Sunday, 10 June 2012

The Glorious Danube - Hungary Pt 3

Continuing our epic cruise from Romania to Austria along the Danube River voyage on the River Duchess of Uniworld...

Budapest - Day 2

One full day in Budapest had been enough for us to fall in love with this ancient city, a city of impressive buildings, monumental architecture, modern tendencies and superbly efficient public transport. We hoped a second day would provide even more depth to our new affaire d'amour.

The system of buses, trolleys, trams and underground system (the oldest in continental Europe) was a joy to watch in action but, with the River Duchess moored in the heart of the city, it was just as easy to navigate on foot, so we did. Across the Chain Bridge and along the river-front to the iconic Parliament Building (above) this 1896 edifice is one of Europe's oldest legislative buildings and is fascinating to behold from any number of perspectives.

The Gothic revival style is crowned by a huge central dome and surrounded by a myriad of supporting spires and turrets, and it sits in imposing Lajos Kossuth Square like the most regal of crown jewels while also boasting the memorial to 1956 uprising martyr Imre Nagy.
From here, we wandered along the streets in the general direction of St Stephen's Basilica, enjoying some window shopping and sudden, sharp views down streets full of impressive 19th century facades. The Basilica itself (above) also dates back to the 19th century, although it took 54 years to build and was finally completed only in 1905 by the third in a series of architects.

It also boasts the amazing relic of St Stephen's Hand, supposedly the mummified right hand of the first king of Hungary, Stephen the First (or St Istvan, 975-1038), which is on view in a special gold casket. For an extra 500 florint per person (less than 2 euros) we were able to take the lift to the observation level around the dome for a spectacular view over Pest and up towards Buda (below).
As it was getting towards lunch, we decided to retrace our steps a little and find a nice cafe to enjoy a proper local taste before heading back to the ship and decided to give the pedestriansed street of Zrinyi Utica a try.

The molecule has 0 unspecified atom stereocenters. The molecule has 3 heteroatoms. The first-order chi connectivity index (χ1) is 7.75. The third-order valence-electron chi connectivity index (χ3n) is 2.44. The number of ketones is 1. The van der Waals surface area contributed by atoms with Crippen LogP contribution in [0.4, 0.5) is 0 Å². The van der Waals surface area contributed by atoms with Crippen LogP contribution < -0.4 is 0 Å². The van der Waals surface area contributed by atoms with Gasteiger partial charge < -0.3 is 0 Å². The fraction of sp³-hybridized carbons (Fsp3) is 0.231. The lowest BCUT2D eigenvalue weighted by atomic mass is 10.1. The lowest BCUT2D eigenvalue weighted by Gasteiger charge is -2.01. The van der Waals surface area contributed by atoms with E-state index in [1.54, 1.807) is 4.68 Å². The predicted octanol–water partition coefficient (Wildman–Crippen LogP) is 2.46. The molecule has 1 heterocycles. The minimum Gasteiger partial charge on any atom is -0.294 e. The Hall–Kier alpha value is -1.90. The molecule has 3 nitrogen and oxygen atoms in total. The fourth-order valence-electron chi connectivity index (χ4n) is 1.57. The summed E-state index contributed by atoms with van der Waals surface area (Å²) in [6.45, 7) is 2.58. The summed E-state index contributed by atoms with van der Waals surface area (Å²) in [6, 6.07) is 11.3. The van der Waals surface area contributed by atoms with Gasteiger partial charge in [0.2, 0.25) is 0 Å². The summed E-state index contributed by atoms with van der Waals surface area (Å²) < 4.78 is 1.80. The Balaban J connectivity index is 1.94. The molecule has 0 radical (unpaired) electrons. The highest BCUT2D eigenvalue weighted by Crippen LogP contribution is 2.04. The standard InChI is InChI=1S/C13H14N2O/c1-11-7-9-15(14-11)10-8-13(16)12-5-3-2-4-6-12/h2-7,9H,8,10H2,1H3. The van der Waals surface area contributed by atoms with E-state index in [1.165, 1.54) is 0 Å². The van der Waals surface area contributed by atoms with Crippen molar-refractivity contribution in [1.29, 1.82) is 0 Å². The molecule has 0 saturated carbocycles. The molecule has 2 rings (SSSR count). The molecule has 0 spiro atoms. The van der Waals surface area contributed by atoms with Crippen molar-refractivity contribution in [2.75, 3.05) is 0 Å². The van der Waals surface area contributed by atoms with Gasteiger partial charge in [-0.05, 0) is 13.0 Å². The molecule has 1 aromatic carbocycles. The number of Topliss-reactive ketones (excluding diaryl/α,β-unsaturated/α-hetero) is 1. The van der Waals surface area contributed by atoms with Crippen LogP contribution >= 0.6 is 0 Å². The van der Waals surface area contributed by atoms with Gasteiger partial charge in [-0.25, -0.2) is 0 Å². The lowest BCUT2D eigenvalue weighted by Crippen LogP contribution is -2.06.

Otkert Budapest was more trendy bar (and nightclub) than typical local hostelry but it had an ideal outside terrace and promising menu, so it served our purposes well. The traditional gulyas (goulash soup) was absolutely excellent - as was the beer and Maximilian Tokaji, the local brandy!

We needed to be back aboard by 2pm for the next part of our Hungarian odyssey - a trip to the famous Csikos horse show on Szentendre Island just a few kilometers up-river.

Here, the Bodor Major horse farm offers an impressive arena for the show, which is part demonstration of the thousand-year-old riding techniques and methods of the Csikos horse-herders and warriors and part riding contest, with the traditionally-garbed 'cowboys' competing in mounted archery, racing and scarf-tearing - using the traditional ringed whip.

The finale was provided by one rider standing astride a team of five fast-galloping stallions, our view of this feat of daring not in the least impaired by the welcome local brandy and warm pastries we were offered on arrival!

To complete another memorable day, our transport back to the Duchess was provided by a series of horse-drawn buggies, which took us around the entire estate - including the impressive stables, where an 8-day-old colt was the star attraction - before dropping us off back at the Danube.

Back on board, the usual fruit-juice-and-cold-towels reception awaited our return and there was just time to freshen up again before another impeccable dinner was on the horizon, prefaced by the now-familiar port talk from Cruise Manager Christine, which promised another day of epic exploration and discovery.

Next up - Slovakia!

This ‘Imperial Capitals of Europe’ voyage can be booked at, with Titan Travel (in the UK only) at or, for more on river-cruising in general, seek out the luxury cruise-agent specialists of The Cruise Line Ltd on this link.